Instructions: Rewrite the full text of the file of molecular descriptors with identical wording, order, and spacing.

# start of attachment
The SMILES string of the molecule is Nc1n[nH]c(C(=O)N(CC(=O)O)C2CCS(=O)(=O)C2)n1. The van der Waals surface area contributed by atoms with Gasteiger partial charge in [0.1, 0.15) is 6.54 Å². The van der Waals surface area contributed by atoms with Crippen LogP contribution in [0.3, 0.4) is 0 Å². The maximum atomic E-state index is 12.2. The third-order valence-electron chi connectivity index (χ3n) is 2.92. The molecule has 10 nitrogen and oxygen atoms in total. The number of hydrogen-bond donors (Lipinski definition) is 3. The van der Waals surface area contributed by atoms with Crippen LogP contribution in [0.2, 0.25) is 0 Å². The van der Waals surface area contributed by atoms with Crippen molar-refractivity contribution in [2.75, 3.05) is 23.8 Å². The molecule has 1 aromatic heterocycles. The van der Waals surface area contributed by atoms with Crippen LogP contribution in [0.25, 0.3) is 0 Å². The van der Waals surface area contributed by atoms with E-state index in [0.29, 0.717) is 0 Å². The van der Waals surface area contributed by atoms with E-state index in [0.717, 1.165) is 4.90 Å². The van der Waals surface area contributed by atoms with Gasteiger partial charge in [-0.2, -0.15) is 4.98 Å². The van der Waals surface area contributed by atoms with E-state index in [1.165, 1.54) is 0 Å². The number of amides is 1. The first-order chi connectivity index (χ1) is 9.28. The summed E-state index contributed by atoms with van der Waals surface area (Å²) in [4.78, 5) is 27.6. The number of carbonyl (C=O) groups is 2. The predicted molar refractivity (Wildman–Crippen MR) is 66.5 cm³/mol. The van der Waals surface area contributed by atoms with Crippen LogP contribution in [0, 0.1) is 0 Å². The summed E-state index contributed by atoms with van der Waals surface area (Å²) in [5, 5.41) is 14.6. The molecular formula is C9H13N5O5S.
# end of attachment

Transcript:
The SMILES string of the molecule is Nc1n[nH]c(C(=O)N(CC(=O)O)C2CCS(=O)(=O)C2)n1. The van der Waals surface area contributed by atoms with Gasteiger partial charge in [0.1, 0.15) is 6.54 Å². The van der Waals surface area contributed by atoms with Crippen LogP contribution in [0.3, 0.4) is 0 Å². The maximum atomic E-state index is 12.2. The third-order valence-electron chi connectivity index (χ3n) is 2.92. The molecule has 10 nitrogen and oxygen atoms in total. The number of hydrogen-bond donors (Lipinski definition) is 3. The van der Waals surface area contributed by atoms with Crippen LogP contribution in [0.2, 0.25) is 0 Å². The van der Waals surface area contributed by atoms with Crippen molar-refractivity contribution in [2.75, 3.05) is 23.8 Å². The molecule has 1 aromatic heterocycles. The van der Waals surface area contributed by atoms with Crippen LogP contribution in [0.25, 0.3) is 0 Å². The van der Waals surface area contributed by atoms with E-state index in [0.29, 0.717) is 0 Å². The van der Waals surface area contributed by atoms with E-state index in [0.717, 1.165) is 4.90 Å². The van der Waals surface area contributed by atoms with Gasteiger partial charge in [-0.2, -0.15) is 4.98 Å². The van der Waals surface area contributed by atoms with E-state index in [1.165, 1.54) is 0 Å². The number of amides is 1. The first-order chi connectivity index (χ1) is 9.28. The summed E-state index contributed by atoms with van der Waals surface area (Å²) in [4.78, 5) is 27.6. The number of carbonyl (C=O) groups is 2. The predicted molar refractivity (Wildman–Crippen MR) is 66.5 cm³/mol. The van der Waals surface area contributed by atoms with Crippen LogP contribution in [0, 0.1) is 0 Å². The summed E-state index contributed by atoms with van der Waals surface area (Å²) in [5, 5.41) is 14.6. The molecular formula is C9H13N5O5S.